The tear of tears

Recalling sting of sudden words unsheathed
the billowed darkness growing as the smoke
of sentences, of claws and dragon’s teeth.
Our home’s a battlefield, I wander cloaked
among the ruins of our wasted truce
by cuts of daggered syllables I spoke:
“Defeated you might wonder what’s the use
to mend what’s broken, let it burn, and save
the ash, forgetting our mutual abuse.
Remember knell of bluebells not our grave
with untied ribbons on the meadow grass
before we built the fences, hid in caves”
You smiled and glistening like broken glass
in tear of tears, a gem you saved till last.

© Roger Bultot

© Roger Bultot

Since it is National poetry Month, I had to give my entry as a poem. Actually this an effort I have entered to Create a sonnet crown. The first sentence of this one is the last from a sonnet I wrote yesterday, they deal with the same subject. I have used the Terza rima as rhyme scheme, but let us hope I get through it all. I think it stands well by it’s own, but if you want to read the first one, the link is here.

Friday Fictioneers is a blogging community writing fiction to the same picture. Today I did not manage to hit the 100 word mark exactly, but I thought I could get an acceptance of using 2 words extra. The firebrigade is headed by Rochelle Wisoff-Fields and sometimes we can get as many as 100 entries.

February 15, 2015

89 responses to “The tear of tears

  1. Dear Bjorn,

    You step adroitly where others fear to tread. This piece of yours was lyrical and image and emotion intensive. A great use of the prompt and a reminder never to play with fire.



  2. Bjorn that is beautiful!!! I’ve really enjoyed reading some of your poetry so thanks for sharing. The last two lines are superbly crafted… I want to read them over and over: You smiled and glistening like broken glass
    in tear of tears, a gem you saved till last.

  3. Hey, Bjorn. Good job. Very vivid! And works as story. I am sure you will get an acceptance with 102 words but you might be able to drop “and” in the last line if you wanted to get to 101! Thanks, k.

    • Alas. I have the sonnet syllables count to consider 🙂 I would need to replace two words with one… 🙂

      I hope to be able to make the next sonnet soon with the last line of this being the first of next, and at the same time ensuring that all the repeated lines makes up a new sonnet. I think it will take a while.

  4. Lovely – this sort of thing makes me want to read more poems.
    Amazing imagery in these lines, and a picture of this strained relationship.

  5. A stark and also a very skillful sonnet Bjorn–your project sounds fascinating and I wish you great luck with it. April is a hard month to find time to follow all the wonderful writing going on!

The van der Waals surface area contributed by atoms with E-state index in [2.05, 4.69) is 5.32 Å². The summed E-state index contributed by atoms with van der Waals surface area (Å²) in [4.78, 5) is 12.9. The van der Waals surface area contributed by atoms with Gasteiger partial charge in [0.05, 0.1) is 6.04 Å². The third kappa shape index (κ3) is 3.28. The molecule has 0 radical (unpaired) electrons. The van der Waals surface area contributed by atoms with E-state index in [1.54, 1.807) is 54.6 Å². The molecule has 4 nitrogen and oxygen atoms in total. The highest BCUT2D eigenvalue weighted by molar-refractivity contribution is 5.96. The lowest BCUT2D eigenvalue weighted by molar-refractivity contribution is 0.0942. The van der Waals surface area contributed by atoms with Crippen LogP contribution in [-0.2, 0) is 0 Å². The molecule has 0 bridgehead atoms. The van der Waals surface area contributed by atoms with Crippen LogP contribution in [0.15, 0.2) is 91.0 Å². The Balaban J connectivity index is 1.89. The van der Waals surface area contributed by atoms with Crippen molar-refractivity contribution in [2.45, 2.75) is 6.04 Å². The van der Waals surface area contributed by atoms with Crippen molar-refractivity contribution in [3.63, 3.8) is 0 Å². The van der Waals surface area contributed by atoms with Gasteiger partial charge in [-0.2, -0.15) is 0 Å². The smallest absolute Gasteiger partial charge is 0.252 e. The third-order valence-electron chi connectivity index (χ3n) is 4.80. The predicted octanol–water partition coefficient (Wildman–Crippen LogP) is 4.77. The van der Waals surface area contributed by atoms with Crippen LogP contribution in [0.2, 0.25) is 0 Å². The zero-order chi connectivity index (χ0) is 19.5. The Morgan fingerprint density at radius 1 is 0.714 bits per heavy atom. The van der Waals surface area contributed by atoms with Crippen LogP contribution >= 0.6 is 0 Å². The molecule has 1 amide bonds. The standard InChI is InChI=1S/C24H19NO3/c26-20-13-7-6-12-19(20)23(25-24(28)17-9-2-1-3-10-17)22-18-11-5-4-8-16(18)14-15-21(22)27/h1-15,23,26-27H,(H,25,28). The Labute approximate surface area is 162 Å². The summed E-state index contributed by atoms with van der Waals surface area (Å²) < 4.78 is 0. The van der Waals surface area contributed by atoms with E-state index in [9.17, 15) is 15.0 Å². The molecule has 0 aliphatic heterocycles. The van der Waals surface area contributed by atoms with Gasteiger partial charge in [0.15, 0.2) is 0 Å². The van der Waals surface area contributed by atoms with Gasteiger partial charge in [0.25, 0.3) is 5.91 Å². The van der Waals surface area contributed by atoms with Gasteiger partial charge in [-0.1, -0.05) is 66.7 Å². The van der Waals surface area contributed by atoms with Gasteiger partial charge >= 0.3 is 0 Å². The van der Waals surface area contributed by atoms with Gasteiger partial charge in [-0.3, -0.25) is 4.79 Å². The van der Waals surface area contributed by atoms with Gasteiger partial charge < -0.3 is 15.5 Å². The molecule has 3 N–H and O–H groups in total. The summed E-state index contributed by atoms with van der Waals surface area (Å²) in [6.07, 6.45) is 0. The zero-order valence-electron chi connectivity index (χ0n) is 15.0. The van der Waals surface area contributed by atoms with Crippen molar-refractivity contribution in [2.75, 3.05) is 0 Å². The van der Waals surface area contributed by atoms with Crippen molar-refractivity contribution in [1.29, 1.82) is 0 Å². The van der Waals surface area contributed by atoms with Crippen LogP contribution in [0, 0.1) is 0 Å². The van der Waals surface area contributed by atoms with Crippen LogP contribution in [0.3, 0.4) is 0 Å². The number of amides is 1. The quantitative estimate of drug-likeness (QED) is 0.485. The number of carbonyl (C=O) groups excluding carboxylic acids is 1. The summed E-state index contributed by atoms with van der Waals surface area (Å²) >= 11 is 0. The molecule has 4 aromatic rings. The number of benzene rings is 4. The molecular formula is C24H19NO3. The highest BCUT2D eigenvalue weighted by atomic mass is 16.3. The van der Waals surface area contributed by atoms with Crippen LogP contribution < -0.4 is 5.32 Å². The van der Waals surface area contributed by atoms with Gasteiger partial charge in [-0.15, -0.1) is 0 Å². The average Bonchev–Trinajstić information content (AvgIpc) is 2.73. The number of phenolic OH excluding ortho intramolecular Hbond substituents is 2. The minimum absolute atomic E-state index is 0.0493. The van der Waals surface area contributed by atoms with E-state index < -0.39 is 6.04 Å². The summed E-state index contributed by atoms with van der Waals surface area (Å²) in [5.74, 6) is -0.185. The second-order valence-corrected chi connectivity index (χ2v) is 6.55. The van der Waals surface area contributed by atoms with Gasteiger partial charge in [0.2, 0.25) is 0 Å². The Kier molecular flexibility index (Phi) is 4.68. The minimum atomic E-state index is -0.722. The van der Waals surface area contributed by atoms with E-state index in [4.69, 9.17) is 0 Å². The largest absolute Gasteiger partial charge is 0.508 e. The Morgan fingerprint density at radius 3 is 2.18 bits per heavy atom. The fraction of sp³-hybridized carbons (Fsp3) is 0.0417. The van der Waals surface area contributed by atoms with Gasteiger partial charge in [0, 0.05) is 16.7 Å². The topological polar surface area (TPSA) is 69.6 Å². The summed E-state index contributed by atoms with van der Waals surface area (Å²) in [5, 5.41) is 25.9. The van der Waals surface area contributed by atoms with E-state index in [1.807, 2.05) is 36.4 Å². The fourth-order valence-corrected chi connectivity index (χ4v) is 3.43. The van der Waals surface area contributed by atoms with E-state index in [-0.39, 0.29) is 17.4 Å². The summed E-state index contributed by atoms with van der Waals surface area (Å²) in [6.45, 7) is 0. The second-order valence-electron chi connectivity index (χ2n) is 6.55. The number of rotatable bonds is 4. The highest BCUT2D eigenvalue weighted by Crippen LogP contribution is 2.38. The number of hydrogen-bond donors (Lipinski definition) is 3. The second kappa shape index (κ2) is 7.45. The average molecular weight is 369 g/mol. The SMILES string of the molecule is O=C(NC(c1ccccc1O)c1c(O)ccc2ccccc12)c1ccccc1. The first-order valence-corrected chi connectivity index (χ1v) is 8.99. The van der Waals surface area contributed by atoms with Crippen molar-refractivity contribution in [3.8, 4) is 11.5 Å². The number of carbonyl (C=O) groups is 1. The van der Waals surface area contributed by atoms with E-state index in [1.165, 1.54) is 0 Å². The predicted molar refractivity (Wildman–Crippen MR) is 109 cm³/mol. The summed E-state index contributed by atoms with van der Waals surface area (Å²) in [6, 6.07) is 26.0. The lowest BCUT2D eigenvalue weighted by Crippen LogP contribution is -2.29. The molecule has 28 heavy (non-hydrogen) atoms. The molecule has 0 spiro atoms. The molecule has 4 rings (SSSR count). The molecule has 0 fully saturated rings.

6. Good luck with your crown – that’s a real challenge. Do you use the Terza rima throughout?
    The battlefield as a metaphor for a damaged relationship comes across so well in your piece. I’m jealous.

    • Thank you.. I’m deep into exploring metaphors right now.. so that is part of it.

      No I will modify the rhymescheme a little and intend to explore both Shakespearean and Petrarchan rhymeschemes.. I also intend to do it like a doublee so the repeated lines become a sonnet too… I have written three so far.

  7. Dear Bjorn,
    Sonnets are a bit of a bugger–for me anyway. I didn’t look too closely at the technical aspects of this, but I like the sounds and the imagery. Nice stuff and a good match for the prompt as well as an appropriate nod to Poetry Month.

    All my best,

  8. knell of bluebells….quite the opposite from the blue beauty they spread in such a lovely carpet…and the tears at the end. Sad poem but a relationship ending is sad. This poem gave me tears as I remembered a past relationship. And a crown sonnet…oh my. That is awe inspiring. I follow the blog of a man, a mathematician who writes incredible sonnets. A most admirable form of poetry – reading this and reading his makes me think those involved with higher math are possessed of a special affinity for sonnets.

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  11. That closing: Whew! A simile that “blooms” (can’t actually put my finger on the word I’m groping for) into a layered metaphor. Very cool!

  12. Some really beautiful images in this poetic piece. So well crafted and a pleasure to read. I love the phrase ‘Remember knell of bluebells …’

  13. Beautifully written to have such vivid words and not cause the reader to stumble over them. They flow smoothly with deep meaning.

  14. These are two wonderful sonnets, Bjorn. The rhythm and use of language to create images. Love and bluebells. I’ll check back for the rest of this series –

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  16. Makes me want to write poetry, not a strength of mine…and I too have had many relationships go up in smoke that still smolder late at night when I can’t sleep. You’re a wonderful poet.

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  18. When relationships faulter they feel like the fire of their love creates an angry intensity only to die out in the end. A great description of a traumatic situation. It looks like the prompt was perfect for you. I liked your poem very much. 😎

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  20. That is extremely powerful stuff and so well written. It seems that the more in love/lust people are in the first place, the deeper their hatred and bitterness when they fall out. You’ve portrayed this depths of emotion brilliantly.

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